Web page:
President-elect Donald J. Trump on Tuesday officially selected Rex W. Tillerson, the chief executive of Exxon Mobil, to be his secretary of state. In saying he will nominate Mr. Tillerson, the president-elect is dismissing bipartisan concerns the globe-trotting leader of an energy giant, has a too-cozy relationship with Vladimir V. Putin, the president of Russia.
A statement from Mr. Trump’s transition office early Tuesday brought to an end his public and chaotic deliberations over the nation’s top diplomat — a process that at times veered from rewarding Rudolph W. Giuliani, one of his most loyal supporters, to musing about whether Mitt Romney, one of his most vicious critics, might be forgiven.
Instead, Mr. Trump has decided to risk what looks to be a bruising confirmation fight in the Senate.
In the past several days, Republican and Democratic lawmakers had warned that Mr. Tillerson would face intense scrutiny over his two-decade relationship with Russia, which awarded him its Order of Friendship in 2013, and with Mr. Putin.
The hearings will also put a focus on Exxon Mobil’s business dealings with Moscow. The company has billions of dollars in oil contracts that can go forward only if the United States lifts sanctions against Russia, and Mr. Tillerson’s stake in Russia’s energy industry could create a very blurry line between his interests as an oilman and his role as America’s leading diplomat.
Mr. Tillerson has been publicly skeptical about the sanctions, which have halted some of Exxon Mobil’s biggest projects in Russia, including an agreement with the state oil company to explore and pump in Siberia that could be worth tens of billions of dollars.
Senator John McCain, Republican of Arizona, said on Saturday that Mr. Tillerson’s connections to Mr. Putin were “a matter of concern to me” and promised to examine them closely if he were nominated.
“Vladimir Putin is a thug, bully and a murderer, and anybody else who describes him as anything else is lying,” Mr. McCain said on Fox News.
Mr. Trump has fanned speculation about his choice for secretary of state for weeks. In the end, he discarded not only Mr. Giuliani and Mr. Romney, but also an endlessly changing list that at times included Senator Bob Corker, Republican of Tennessee; David H. Petraeus, the former Army general and C.I.A. director; and Jon M. Huntsman Jr., the former Utah governor and presidential candidate in 2012.
Mr. Romney, Mr. Petraeus and Mr. Corker, the three leading runners-up, all received calls late Monday informing them of Mr. Trump’s decision, according to people familiar with the president-elect’s final choice.
He settled on Mr. Tillerson, a deal maker who has spent the past four decades at Exxon, much of it in search of oil and gas agreements in troubled parts of the world. A native of Wichita Falls, Tex., who speaks with a strong Texas twang, Mr. Tillerson, 64, runs a company with operations in about 50 countries, and has cut deals to expand business in Venezuela, Qatar, Kurdistan and elsewhere.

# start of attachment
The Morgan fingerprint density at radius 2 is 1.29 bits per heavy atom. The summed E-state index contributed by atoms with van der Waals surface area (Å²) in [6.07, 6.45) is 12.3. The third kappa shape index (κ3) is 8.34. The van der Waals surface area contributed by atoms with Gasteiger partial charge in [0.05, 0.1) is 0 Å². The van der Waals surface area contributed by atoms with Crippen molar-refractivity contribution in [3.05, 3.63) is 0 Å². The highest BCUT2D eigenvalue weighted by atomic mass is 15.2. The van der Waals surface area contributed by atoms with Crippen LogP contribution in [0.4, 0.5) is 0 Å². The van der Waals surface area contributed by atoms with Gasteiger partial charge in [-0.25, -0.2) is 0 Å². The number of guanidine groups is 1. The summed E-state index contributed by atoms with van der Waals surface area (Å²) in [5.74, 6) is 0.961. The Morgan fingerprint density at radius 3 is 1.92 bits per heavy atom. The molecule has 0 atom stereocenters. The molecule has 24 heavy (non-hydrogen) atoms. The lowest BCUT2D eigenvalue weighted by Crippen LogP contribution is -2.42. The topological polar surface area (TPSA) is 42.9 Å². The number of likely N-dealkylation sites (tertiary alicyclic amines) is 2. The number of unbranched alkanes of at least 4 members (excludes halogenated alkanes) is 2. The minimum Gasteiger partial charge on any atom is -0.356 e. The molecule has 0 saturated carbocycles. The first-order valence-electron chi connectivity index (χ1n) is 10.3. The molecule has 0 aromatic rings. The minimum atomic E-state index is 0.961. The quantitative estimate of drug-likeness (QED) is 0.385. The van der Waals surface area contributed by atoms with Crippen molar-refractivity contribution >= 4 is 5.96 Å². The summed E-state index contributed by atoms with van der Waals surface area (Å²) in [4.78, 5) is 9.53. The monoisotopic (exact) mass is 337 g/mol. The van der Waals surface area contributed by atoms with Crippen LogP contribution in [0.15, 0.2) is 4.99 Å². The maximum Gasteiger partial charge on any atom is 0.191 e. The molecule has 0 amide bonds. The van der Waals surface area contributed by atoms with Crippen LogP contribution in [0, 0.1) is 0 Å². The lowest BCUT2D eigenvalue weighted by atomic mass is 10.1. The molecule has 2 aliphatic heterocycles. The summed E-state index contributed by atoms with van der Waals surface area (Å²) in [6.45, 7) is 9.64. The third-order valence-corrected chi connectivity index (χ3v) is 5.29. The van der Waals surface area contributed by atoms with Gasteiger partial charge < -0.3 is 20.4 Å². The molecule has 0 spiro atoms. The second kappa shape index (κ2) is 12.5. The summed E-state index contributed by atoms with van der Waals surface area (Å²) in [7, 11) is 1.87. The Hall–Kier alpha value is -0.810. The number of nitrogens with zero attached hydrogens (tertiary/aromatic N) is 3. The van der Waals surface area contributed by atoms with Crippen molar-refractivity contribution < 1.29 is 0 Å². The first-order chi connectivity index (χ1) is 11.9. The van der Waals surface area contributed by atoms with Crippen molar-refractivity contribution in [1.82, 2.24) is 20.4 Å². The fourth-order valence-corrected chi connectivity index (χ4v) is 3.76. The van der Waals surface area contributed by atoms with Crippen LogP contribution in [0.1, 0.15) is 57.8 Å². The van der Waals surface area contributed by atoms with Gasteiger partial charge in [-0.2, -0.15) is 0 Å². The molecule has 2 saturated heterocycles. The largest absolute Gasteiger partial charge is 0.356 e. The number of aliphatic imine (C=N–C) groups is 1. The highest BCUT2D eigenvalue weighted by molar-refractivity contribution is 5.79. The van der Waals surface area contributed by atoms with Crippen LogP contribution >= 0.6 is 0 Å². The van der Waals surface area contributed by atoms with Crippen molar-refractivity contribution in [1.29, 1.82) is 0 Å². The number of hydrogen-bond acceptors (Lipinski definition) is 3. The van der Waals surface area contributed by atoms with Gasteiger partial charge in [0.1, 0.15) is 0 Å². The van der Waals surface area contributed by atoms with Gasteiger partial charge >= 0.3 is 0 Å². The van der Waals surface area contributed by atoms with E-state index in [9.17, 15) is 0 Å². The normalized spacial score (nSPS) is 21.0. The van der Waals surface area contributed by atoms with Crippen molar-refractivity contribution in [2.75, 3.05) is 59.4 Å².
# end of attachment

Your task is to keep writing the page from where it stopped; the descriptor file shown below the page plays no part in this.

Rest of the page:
If confirmed as secretary of state, Mr. Tillerson would face a new challenge: nurturing alliances around the world that are built less on deals and more on diplomacy.
That could prove to be a special test when it comes to Russia, where Mr. Tillerson has fought for years to strengthen connections through business negotiations worth billions of dollars. Under his leadership, Exxon has entered into joint ventures with Rosneft, a Russian-backed oil company, and donated to the country’s health and social programs.
In his new role, Mr. Tillerson would have to manage the difficult relationship between the United States and Mr. Putin’s Russia, including the economic sanctions imposed after Moscow intervened in Ukraine and occupied Crimea. Last month, President Obama and European leaders agreed to keep sanctions in place until Mr. Putin agrees to a cease-fire and to the withdrawal of heavy weapons from front lines in eastern Ukraine.
Other Republicans who have challenged Mr. Tillerson’s potential selection include Senator Marco Rubio of Florida, who expressed concern in a Twitter post on Monday about his relationship with Mr. Putin.
Mr. Trump favored Mr. Giuliani, the former New York mayor, initially, but quickly grew weary of his penchant for drawing outsize media attention. Mr. Trump was also troubled by reports of Mr. Giuliani’s business entanglements overseas. And some of the president-elect’s closest advisers, including his son-in-law, Jared Kushner, saw Mr. Giuliani as a poor fit for the job.
That led to interest in Mr. Romney, who had called Mr. Trump a “fraud” and a “phony” during the campaign. Mr. Romney had also highlighted Russia as a danger to United States interests during the 2012 race.
Mr. Trump and Mr. Romney made peace, meeting twice and speaking periodically by phone. But some of Mr. Trump’s advisers, including his last campaign manager, Kellyanne Conway, warned publicly in a series of television interviews that some of his supporters would quickly drift away if Mr. Romney were chosen for the job.
Mr. Tillerson emerged as a contender on the strong recommendations of James A. Baker III, the secretary of state under President George Bush, and Robert M. Gates, the former defense secretary, according to a person briefed on the process.
Mr. Kushner and Mr. Trump’s chief strategist, Stephen K. Bannon, argued strongly for Mr. Tillerson, and the president-elect was intrigued.
Mr. Trump met with Mr. Tillerson for more than two hours on Saturday at Trump Tower in Manhattan. To his aides, Mr. Trump described Mr. Tillerson as in a different “league” than his other options.
Mr. Romney acknowledged late Monday night in a Facebook post that he had been passed over, writing, “It was an honor to have been considered for Secretary of State of our great country.”
“My discussions with President-elect Trump have been both enjoyable and enlightening,” Mr. Romney wrote.